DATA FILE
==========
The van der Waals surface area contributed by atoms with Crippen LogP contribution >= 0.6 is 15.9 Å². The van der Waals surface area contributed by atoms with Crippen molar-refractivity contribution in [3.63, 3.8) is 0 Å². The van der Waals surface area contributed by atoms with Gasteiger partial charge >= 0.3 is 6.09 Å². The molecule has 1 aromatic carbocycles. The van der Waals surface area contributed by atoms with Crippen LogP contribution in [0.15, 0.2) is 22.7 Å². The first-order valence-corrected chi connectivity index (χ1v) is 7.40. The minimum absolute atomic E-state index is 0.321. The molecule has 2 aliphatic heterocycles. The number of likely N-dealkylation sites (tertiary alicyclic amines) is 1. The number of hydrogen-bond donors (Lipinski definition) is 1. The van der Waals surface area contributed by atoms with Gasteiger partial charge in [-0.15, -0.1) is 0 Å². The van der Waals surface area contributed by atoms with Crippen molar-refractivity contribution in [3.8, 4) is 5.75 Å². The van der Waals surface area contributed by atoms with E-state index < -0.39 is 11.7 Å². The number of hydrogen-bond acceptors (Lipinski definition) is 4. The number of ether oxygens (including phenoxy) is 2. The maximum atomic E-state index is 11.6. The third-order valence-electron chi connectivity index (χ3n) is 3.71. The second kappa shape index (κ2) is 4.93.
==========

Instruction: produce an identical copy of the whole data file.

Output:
The van der Waals surface area contributed by atoms with Crippen LogP contribution >= 0.6 is 15.9 Å². The van der Waals surface area contributed by atoms with Crippen molar-refractivity contribution in [3.63, 3.8) is 0 Å². The van der Waals surface area contributed by atoms with Gasteiger partial charge >= 0.3 is 6.09 Å². The molecule has 1 aromatic carbocycles. The van der Waals surface area contributed by atoms with Crippen LogP contribution in [0.15, 0.2) is 22.7 Å². The first-order valence-corrected chi connectivity index (χ1v) is 7.40. The minimum absolute atomic E-state index is 0.321. The molecule has 2 aliphatic heterocycles. The number of likely N-dealkylation sites (tertiary alicyclic amines) is 1. The number of hydrogen-bond donors (Lipinski definition) is 1. The van der Waals surface area contributed by atoms with Gasteiger partial charge in [-0.15, -0.1) is 0 Å². The van der Waals surface area contributed by atoms with Crippen molar-refractivity contribution in [3.8, 4) is 5.75 Å². The van der Waals surface area contributed by atoms with E-state index < -0.39 is 11.7 Å². The number of hydrogen-bond acceptors (Lipinski definition) is 4. The number of ether oxygens (including phenoxy) is 2. The maximum atomic E-state index is 11.6. The third-order valence-electron chi connectivity index (χ3n) is 3.71. The second kappa shape index (κ2) is 4.93.